Lastly, add our velocity to our position and reset our acceleration back to normal by multiplying it by the inverse of delta (1 / delta). This is important, otherwise you'll keep multiplying the acceleration by delta until it reaches zero.

Now we're done! Cheesy Your object will accelerate to a maximum speed and slow down when you let go of the movement keys. Here's some really basic pseudo code you can use:

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// I should probably have used pastebin for this... I didn't realize how long it'd be.

// Our constant values
final float ACCELERATION = 20F;
final float MAX_SPEED = 200F;
final float DAMP = 0.95F;
float deltaTime = 0;

Vector2 acceleration, velocity, position;

public void update() {
   // I usually pass the delta time as a parameter to the update() method,
   // but you can do whatever you want.
   deltaTime = Gdx.graphics.getDeltaTime();

   // Step one: Check each key.
   if(up.isPressed()) acceleration.y = ACCELERATION;
   else acceleration.y = 0;

   if(down.isPressed()) acceleration.y = -ACCELERATION;
   else acceleration.y = 0;

   if(left.isPressed()) acceleration.x = -ACCELERATION;
   else acceleration.x = 0;

   if(right.isPressed()) acceleration.x = ACCELERATION;
   else acceleration.x = 0;

   acceleration.scl(deltaTime); // normalize the acceleration.

   velocity.add(acceleration); // Add the acceleration to the velocity.

   // Check if the velocity is greater than the maximum speed
   //
   // By using the absolute value, we can avoid two clauses as we will not
   // need to check if the velocity is less than the negative maximum speed
   // since absolute value returns the distance a number is from zero.
   //
   // Signum returns 1 if the value passed in is positive, zero if it's zero, or -1 if it's negative.
   // This preserves the direction of the velocity.
   if(Math.abs(velocity.x) > MAX_SPEED) velocity.x = MAX_SPEED * Math.signum(velocity.x);
   if(Math.abs(velocity.y) > MAX_SPEED) velocity.y = MAX_SPEED * Math.signum(velocity.y);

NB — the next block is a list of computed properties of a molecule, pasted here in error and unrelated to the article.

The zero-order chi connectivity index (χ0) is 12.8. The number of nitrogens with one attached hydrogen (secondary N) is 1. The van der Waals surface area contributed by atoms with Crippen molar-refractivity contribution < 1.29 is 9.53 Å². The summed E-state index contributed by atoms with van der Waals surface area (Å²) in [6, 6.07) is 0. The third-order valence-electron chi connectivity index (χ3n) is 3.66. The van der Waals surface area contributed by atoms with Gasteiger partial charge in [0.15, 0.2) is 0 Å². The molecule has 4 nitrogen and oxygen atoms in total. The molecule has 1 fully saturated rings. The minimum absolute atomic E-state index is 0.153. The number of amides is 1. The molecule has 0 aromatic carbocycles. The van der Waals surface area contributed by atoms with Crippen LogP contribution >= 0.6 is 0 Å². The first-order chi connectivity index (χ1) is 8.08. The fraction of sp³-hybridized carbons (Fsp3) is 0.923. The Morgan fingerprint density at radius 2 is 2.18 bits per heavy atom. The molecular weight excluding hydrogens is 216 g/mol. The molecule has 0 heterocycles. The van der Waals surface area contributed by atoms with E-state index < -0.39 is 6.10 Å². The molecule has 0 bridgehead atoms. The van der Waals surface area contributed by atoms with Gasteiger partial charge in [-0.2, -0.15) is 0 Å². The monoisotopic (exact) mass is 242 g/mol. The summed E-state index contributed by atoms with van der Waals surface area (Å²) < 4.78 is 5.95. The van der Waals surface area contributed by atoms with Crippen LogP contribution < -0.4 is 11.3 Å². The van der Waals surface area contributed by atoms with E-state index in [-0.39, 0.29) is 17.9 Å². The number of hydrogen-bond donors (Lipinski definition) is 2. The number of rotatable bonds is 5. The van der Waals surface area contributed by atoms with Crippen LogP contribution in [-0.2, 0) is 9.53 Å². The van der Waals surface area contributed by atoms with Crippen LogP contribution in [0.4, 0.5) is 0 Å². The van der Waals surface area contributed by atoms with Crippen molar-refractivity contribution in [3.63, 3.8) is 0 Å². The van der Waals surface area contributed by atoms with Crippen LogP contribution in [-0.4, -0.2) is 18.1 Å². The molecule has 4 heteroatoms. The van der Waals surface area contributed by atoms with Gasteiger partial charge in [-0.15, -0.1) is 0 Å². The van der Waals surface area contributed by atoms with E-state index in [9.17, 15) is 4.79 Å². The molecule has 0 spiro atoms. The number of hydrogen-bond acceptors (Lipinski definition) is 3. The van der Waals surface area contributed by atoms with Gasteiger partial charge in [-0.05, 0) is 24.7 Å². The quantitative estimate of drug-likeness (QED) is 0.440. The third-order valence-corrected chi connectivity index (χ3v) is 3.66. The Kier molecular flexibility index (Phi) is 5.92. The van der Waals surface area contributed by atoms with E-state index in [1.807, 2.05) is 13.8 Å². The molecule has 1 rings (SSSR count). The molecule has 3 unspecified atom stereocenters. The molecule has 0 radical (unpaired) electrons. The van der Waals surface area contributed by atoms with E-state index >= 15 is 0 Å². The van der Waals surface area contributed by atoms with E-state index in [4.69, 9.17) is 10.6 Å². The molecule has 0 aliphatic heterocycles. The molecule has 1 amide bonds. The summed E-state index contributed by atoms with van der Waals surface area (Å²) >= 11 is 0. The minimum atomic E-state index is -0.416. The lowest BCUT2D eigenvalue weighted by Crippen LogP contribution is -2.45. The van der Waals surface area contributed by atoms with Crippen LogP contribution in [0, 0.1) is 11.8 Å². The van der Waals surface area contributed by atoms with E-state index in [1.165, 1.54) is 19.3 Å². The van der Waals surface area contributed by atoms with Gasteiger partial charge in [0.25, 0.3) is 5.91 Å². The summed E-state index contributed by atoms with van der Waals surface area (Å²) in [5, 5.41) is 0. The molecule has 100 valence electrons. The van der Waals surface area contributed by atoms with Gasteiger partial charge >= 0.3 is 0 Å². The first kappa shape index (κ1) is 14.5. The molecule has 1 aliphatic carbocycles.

// Dampen our velocity to drift to a stop.
   if(acceleration.x == 0) velocity.x *= DAMP;
   if(acceleration.y == 0) velocity.y *= DAMP;

   position.add(velocity);

   acceleration.scl(1 / delta);

   // Tada! We're done. :D
}


Also, welcome to the forum! Wink
Offline Roquen
« Reply #5 - Posted 2014-07-29 09:19:58 »

That using a variable time step.  Run simulations at a fixed rate.
Offline E.R. Fleming

Junior Newbie


Exp: 1-3 months



« Reply #6 - Posted 2014-07-29 15:05:31 »

I appreciate you guys coming and answering my questions!

As per your suggestions, I gave my code a fixed time step and added the "DAMP" float, and the "MAX_SPEED" cap. Here's the code:

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public class Player extends MovingEntity {
   
   ShapeRenderer shape;
   Rectangle bounds;
   public StateMachine<Player> stateMachine;
   
   float ACCEL_CONST = 20f;
   float DAMP =  0.95f;
   float MAX_SPEED = 100f;
   float dt = 1/60;

//rest omitted for clarity

public void move(){
     
     
     
      velocity.x += acceleration.scl(dt).x;
      velocity.y += acceleration.scl(dt).y;
     
     
      if(Math.abs(velocity.x) >= MAX_SPEED) velocity.x = MAX_SPEED * Math.signum(velocity.x);
      if(Math.abs(velocity.y) >= MAX_SPEED) velocity.y = MAX_SPEED * Math.signum(velocity.y);
     
      if (acceleration.x == 0) velocity.x *= DAMP;
      if (acceleration.y == 0) velocity.y *= DAMP;
     
      position.x += velocity.scl(dt).x;
      position.y += velocity.scl(dt).y;
     

     
      if(Gdx.input.isKeyPressed(Input.Keys.W)){
         acceleration.y = ACCEL_CONST;
         System.out.println("W IS PRESSED");
      }
      else acceleration.y = 0;
     
      isRunning();
      stateMachine.update();
      //Gdx.app.log(HunterGame.log, "Current state is " + stateMachine.getCurrentState());
   
   }


As you can see, I moved my physics code out of the "isRunning" boolean, because in truth, it's only used by the stateMachine to determine what state the player is in. My "move()" function is called by the "update()" function in my WorldRenderer class.

And my player object is behaving differently... it's just not the behavior I want. When I press my W key, it instantly moves up in position ( most likely to 20f, my acceleration constant), only to return to (0, 0) when the key is released.

Again, I appreciate your help!

EDIT:

...Wow. Just realized a silly mistake I made. Changing now.

EDIT 2: My change didn't help much. For some reason or another, my code is equating my change in velocity with my change in position.
Offline basil_

« JGO Bitwise Duke »


Medals: 99
Exp: 12 years



« Reply #7 - Posted 2014-07-29 22:15:13 »

keep in mind that capping/limiting the velocity component-wise can result in a bit weird behaviour. basicly it is manhattan distance.

it is fine to start and get a grip on the topic ..

but you might want to try capping the velocity based on its vector-magnitude later. maybe i'm totally of tho' and you got that already Wink